Driving the produce wagon, a brightly painted green wagon pulled by a brown horse, he has a cap on his head and ruddy red cheeks. He delivers a load to the shop and is about to leave when Jane shouts, "Bert!"
Mrs. Hathorne cuts off in the middle of an explanation of lettuce. "Jane!" she exclaims. "Really, the idea! Shouting in public is not—"
Jane ignores her. She's already dashing toward the front of the shop to Bert. "Bert!" she cries again. "Oh, Bert, it's so good to see you! Where have you been?"
"Me? Oh, here and there. Just around." Bert beams down at her. "Let's see, for a while there I was a cobbler. Mending shoes all the day—it weren't nearly as much fun as drawing pictures. And then for a time I was a milkman. Got to know all the dogs on my route—I saw enough of ol' Andrew. Now, just lately I was a wainwright. This here"—he points out to the horse on the street—"is a wagon I repaired myself, so I did."
"Tell me, have you seen Mary Poppins?"
Bert pushes his cap back. "Well, no, not lately I haven't."
"But you do remember her?" Jane asks anxiously.
"Mary Poppins? 'Course I do! Who wouldn't?"
"Michael," Jane says quietly.
Bert scratches his head, then squats down to look at her. Jane realizes that she is much taller than the last time he did this. She can see the top of his head. "Well, now," he says, also quietly. "Sometimes, you know, Jane—" He hesitates. "Sometimes people forget."
"Where is she?" Jane demands. "Can't she come back? Just so he'd see her—just so he'd remember!"
Bert's face gets tight and sad for a moment. "Well, now, Jane," he says again. "Mary Poppins isn't a pet, you know—not like Andrew. She doesn't come when she's called. She comes when people need her."
"But I need—" Jane begins, when she is cut off.
Mrs. Hathorne has marched up to her, a heavy straw basket filled with something green on her arm. "Jane Banks!" she exclaims. "I'm surprised at you! The very idea! Consorting with someone like this—definitely not part of your lessons—come along now!"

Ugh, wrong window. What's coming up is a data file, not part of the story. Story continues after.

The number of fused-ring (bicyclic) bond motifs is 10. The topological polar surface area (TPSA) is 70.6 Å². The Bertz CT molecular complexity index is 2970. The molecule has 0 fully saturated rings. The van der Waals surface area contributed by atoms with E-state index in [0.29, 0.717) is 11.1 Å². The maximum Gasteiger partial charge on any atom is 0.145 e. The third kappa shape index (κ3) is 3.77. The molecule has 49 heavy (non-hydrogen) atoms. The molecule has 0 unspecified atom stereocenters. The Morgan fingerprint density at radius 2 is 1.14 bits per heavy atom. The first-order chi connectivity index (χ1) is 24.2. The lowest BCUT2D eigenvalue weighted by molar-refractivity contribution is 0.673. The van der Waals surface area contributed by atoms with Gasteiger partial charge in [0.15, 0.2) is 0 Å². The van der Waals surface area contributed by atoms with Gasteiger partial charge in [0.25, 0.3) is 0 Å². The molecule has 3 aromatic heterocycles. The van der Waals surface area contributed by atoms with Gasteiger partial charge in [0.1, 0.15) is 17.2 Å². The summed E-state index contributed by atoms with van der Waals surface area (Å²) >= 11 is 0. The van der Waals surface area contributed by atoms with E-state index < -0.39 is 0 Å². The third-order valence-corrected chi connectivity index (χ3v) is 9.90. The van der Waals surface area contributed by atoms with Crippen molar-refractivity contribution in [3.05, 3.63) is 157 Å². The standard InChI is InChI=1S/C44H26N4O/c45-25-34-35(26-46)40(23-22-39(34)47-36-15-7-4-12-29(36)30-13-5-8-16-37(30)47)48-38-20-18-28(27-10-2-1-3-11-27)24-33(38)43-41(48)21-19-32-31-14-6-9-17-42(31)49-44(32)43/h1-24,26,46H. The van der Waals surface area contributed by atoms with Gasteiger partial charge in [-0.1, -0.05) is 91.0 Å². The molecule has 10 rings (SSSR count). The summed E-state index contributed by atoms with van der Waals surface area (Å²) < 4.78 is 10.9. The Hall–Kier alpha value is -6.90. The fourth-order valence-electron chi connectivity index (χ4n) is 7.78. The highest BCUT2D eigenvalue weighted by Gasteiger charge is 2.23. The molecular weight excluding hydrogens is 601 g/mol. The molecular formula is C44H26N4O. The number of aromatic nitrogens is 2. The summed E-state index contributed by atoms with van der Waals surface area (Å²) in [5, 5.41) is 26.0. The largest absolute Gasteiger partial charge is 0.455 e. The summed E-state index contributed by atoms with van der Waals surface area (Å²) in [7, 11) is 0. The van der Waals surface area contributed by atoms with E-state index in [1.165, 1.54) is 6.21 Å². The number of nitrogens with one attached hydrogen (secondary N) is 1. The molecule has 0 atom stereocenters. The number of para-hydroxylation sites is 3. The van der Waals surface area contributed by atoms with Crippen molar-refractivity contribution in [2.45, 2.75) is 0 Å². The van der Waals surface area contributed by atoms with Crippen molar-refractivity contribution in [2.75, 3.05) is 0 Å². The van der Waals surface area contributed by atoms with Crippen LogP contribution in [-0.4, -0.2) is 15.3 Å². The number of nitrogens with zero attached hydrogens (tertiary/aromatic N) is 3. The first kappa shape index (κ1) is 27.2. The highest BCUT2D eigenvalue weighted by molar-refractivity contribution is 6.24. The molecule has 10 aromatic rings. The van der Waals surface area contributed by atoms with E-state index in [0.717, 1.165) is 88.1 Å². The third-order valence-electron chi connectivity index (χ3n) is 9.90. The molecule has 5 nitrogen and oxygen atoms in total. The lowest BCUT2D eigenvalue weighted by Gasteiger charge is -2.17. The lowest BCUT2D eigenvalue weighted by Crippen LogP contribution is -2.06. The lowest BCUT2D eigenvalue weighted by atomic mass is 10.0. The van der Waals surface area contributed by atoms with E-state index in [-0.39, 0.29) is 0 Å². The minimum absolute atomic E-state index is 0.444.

Bert stands up so that he's taller than Jane again. But again, not as tall as he was the last time she saw him. "Good night, miss, ma'am," he says. "I'll be around, Jane. You just look up."
"Look up?" Jane is puzzled. "For Mary Poppins?"
"No." Bert says. He points at his eyes and tips his hat to Mrs. Hathorne. "Look up for me."
"Hmph!" Mrs. Hathorne sniffs, ushering Jane away from the greengrocer. "The very idea! You're not a little girl anymore, Jane Banks, and there are people that you just shouldn't speak to …"
As Mrs. Hathorne steers her into the street, Jane looks after Bert and understands what he meant. But he's getting his wagon and leaving without a backward glance, and all she can do is watch him, the last person who remembers Mary Poppins and supercalifragilisticexpialidocious, driving away.
Jane is sorry to see Mrs. Hathorne go, but she has been offered a position in a household with five children, and she tells Jane that she feels it is her duty to help educate those three boys and two girls. "Besides," she adds, wrapping her scarf around her throat, "you're very grown-up now. I have taught you a great deal, Jane. Now if you'd only remember it—and not go running and shouting and drifting off so much—"
"I understand," Jane says. "Thank you, Mrs. Hathorne."
Mrs. Hathorne smiles at her. "Good luck."
Jane is eleven now, old enough to move out of the nursery, her mother tells her. And for the first time, she will be attending school with other children her age. She will be one of the first students to attend the new central school. It is only for pupils age eleven and up, so Michael will not be coming with her. It's just as well, as he wears his new navy-striped coat every day and is better at maths than she is.
Going to school in a classroom is very different from studying at home with Mrs. Black or Mrs. Hathorne. Jane has never seen so many little girls her own age, all sitting at long rows of desks, their hair neatly tied back with ribbons. Some of them are better at writing with a nib pen than she is, others are better at arithmetic, others are worse. At breaks the girls talk about their families or their holidays. As Christmas approaches, there are excited whispers about gifts and decorated trees and aunties coming to visit them.
None of the little girls ever mentions their old nannies. Perhaps it is time for Jane to do the same.
Jane is twelve when the war, which the Times has termed The Great War, first touches London. By and large, it does not affect her very much. Father works longer hours than ever, and he seems tired. Jane has only the slightest idea of how a bank might be involved in a war. Michael continues to go to the bank with Father sometimes, but the next year, when he is eleven, he also attends school for the first time, a central boys' school.